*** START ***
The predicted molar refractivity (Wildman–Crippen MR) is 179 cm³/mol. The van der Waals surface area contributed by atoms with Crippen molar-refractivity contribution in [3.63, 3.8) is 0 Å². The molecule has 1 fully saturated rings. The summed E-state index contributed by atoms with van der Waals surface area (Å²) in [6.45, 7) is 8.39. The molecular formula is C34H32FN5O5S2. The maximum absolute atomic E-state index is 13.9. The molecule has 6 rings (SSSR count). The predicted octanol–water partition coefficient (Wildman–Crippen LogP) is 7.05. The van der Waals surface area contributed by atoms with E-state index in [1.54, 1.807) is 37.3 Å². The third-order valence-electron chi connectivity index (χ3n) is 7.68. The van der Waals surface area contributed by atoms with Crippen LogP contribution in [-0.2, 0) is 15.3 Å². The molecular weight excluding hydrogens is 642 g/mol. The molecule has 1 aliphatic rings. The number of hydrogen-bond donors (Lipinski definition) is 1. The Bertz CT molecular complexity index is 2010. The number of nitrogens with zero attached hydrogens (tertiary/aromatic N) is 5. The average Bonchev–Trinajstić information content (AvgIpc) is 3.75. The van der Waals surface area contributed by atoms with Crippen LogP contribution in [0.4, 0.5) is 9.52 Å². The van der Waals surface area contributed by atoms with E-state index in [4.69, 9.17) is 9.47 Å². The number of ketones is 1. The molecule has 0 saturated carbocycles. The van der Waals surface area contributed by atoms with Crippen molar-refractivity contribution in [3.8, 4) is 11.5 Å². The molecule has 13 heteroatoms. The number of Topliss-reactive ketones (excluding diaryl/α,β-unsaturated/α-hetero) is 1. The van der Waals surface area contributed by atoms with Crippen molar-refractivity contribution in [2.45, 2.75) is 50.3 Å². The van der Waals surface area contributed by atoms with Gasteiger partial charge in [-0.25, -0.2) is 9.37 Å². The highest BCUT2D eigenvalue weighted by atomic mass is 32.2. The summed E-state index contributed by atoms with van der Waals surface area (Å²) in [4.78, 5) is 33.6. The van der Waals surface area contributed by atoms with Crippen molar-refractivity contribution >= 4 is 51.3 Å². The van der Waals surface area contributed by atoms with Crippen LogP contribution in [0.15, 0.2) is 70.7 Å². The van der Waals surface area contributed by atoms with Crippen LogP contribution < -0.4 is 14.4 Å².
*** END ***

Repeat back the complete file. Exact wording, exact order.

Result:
The predicted molar refractivity (Wildman–Crippen MR) is 179 cm³/mol. The van der Waals surface area contributed by atoms with Crippen molar-refractivity contribution in [3.63, 3.8) is 0 Å². The molecule has 1 fully saturated rings. The summed E-state index contributed by atoms with van der Waals surface area (Å²) in [6.45, 7) is 8.39. The molecular formula is C34H32FN5O5S2. The maximum absolute atomic E-state index is 13.9. The molecule has 6 rings (SSSR count). The predicted octanol–water partition coefficient (Wildman–Crippen LogP) is 7.05. The van der Waals surface area contributed by atoms with E-state index in [1.54, 1.807) is 37.3 Å². The third-order valence-electron chi connectivity index (χ3n) is 7.68. The van der Waals surface area contributed by atoms with Crippen LogP contribution in [-0.2, 0) is 15.3 Å². The molecular weight excluding hydrogens is 642 g/mol. The molecule has 1 aliphatic rings. The number of hydrogen-bond donors (Lipinski definition) is 1. The Bertz CT molecular complexity index is 2010. The number of nitrogens with zero attached hydrogens (tertiary/aromatic N) is 5. The average Bonchev–Trinajstić information content (AvgIpc) is 3.75. The van der Waals surface area contributed by atoms with Crippen LogP contribution in [0.4, 0.5) is 9.52 Å². The van der Waals surface area contributed by atoms with E-state index in [4.69, 9.17) is 9.47 Å². The number of ketones is 1. The molecule has 0 saturated carbocycles. The van der Waals surface area contributed by atoms with Crippen molar-refractivity contribution in [3.8, 4) is 11.5 Å². The molecule has 13 heteroatoms. The number of Topliss-reactive ketones (excluding diaryl/α,β-unsaturated/α-hetero) is 1. The van der Waals surface area contributed by atoms with Crippen molar-refractivity contribution in [2.45, 2.75) is 50.3 Å². The van der Waals surface area contributed by atoms with Gasteiger partial charge in [-0.25, -0.2) is 9.37 Å². The highest BCUT2D eigenvalue weighted by atomic mass is 32.2. The summed E-state index contributed by atoms with van der Waals surface area (Å²) in [4.78, 5) is 33.6. The van der Waals surface area contributed by atoms with Crippen molar-refractivity contribution >= 4 is 51.3 Å². The van der Waals surface area contributed by atoms with Crippen LogP contribution in [0.15, 0.2) is 70.7 Å². The van der Waals surface area contributed by atoms with Crippen LogP contribution < -0.4 is 14.4 Å².